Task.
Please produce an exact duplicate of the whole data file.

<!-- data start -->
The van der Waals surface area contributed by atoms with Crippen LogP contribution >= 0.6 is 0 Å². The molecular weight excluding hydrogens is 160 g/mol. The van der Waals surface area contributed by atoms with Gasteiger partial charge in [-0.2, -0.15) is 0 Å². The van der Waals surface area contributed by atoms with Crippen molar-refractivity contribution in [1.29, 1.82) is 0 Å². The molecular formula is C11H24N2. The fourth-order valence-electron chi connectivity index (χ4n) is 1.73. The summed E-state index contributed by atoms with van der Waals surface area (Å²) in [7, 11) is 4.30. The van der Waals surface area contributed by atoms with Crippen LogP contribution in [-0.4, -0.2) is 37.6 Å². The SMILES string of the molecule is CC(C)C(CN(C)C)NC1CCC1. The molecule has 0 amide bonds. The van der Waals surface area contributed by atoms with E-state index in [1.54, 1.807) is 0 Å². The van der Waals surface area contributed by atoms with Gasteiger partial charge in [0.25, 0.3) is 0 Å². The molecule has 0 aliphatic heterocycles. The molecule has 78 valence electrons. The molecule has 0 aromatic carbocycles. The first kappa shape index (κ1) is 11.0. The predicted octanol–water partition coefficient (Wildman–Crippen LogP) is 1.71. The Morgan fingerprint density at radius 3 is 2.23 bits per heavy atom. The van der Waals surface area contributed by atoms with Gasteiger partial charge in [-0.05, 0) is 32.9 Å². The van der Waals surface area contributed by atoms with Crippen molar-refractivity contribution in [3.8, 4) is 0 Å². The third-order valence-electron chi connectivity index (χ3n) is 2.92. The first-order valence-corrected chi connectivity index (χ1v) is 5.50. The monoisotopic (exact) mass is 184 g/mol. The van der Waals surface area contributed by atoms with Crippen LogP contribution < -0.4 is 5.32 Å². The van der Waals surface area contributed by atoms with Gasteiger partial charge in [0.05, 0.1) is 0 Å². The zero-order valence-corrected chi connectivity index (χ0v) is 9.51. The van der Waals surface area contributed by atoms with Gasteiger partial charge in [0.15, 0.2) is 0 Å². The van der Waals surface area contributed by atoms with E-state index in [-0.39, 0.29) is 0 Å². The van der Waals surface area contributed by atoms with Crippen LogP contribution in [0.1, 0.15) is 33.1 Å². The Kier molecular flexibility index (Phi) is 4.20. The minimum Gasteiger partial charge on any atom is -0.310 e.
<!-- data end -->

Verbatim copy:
The van der Waals surface area contributed by atoms with Crippen LogP contribution >= 0.6 is 0 Å². The molecular weight excluding hydrogens is 160 g/mol. The van der Waals surface area contributed by atoms with Gasteiger partial charge in [-0.2, -0.15) is 0 Å². The van der Waals surface area contributed by atoms with Crippen molar-refractivity contribution in [1.29, 1.82) is 0 Å². The molecular formula is C11H24N2. The fourth-order valence-electron chi connectivity index (χ4n) is 1.73. The summed E-state index contributed by atoms with van der Waals surface area (Å²) in [7, 11) is 4.30. The van der Waals surface area contributed by atoms with Crippen LogP contribution in [-0.4, -0.2) is 37.6 Å². The SMILES string of the molecule is CC(C)C(CN(C)C)NC1CCC1. The molecule has 0 amide bonds. The van der Waals surface area contributed by atoms with E-state index in [1.54, 1.807) is 0 Å². The van der Waals surface area contributed by atoms with Gasteiger partial charge in [0.25, 0.3) is 0 Å². The molecule has 0 aliphatic heterocycles. The molecule has 78 valence electrons. The molecule has 0 aromatic carbocycles. The first kappa shape index (κ1) is 11.0. The predicted octanol–water partition coefficient (Wildman–Crippen LogP) is 1.71. The Morgan fingerprint density at radius 3 is 2.23 bits per heavy atom. The van der Waals surface area contributed by atoms with Gasteiger partial charge in [-0.05, 0) is 32.9 Å². The van der Waals surface area contributed by atoms with Crippen molar-refractivity contribution in [3.8, 4) is 0 Å². The third-order valence-electron chi connectivity index (χ3n) is 2.92. The first-order valence-corrected chi connectivity index (χ1v) is 5.50. The monoisotopic (exact) mass is 184 g/mol. The van der Waals surface area contributed by atoms with Crippen LogP contribution < -0.4 is 5.32 Å². The van der Waals surface area contributed by atoms with Gasteiger partial charge in [0.05, 0.1) is 0 Å². The zero-order valence-corrected chi connectivity index (χ0v) is 9.51. The van der Waals surface area contributed by atoms with Gasteiger partial charge in [0.15, 0.2) is 0 Å². The van der Waals surface area contributed by atoms with E-state index in [-0.39, 0.29) is 0 Å². The van der Waals surface area contributed by atoms with Crippen LogP contribution in [0.1, 0.15) is 33.1 Å². The Kier molecular flexibility index (Phi) is 4.20. The minimum Gasteiger partial charge on any atom is -0.310 e.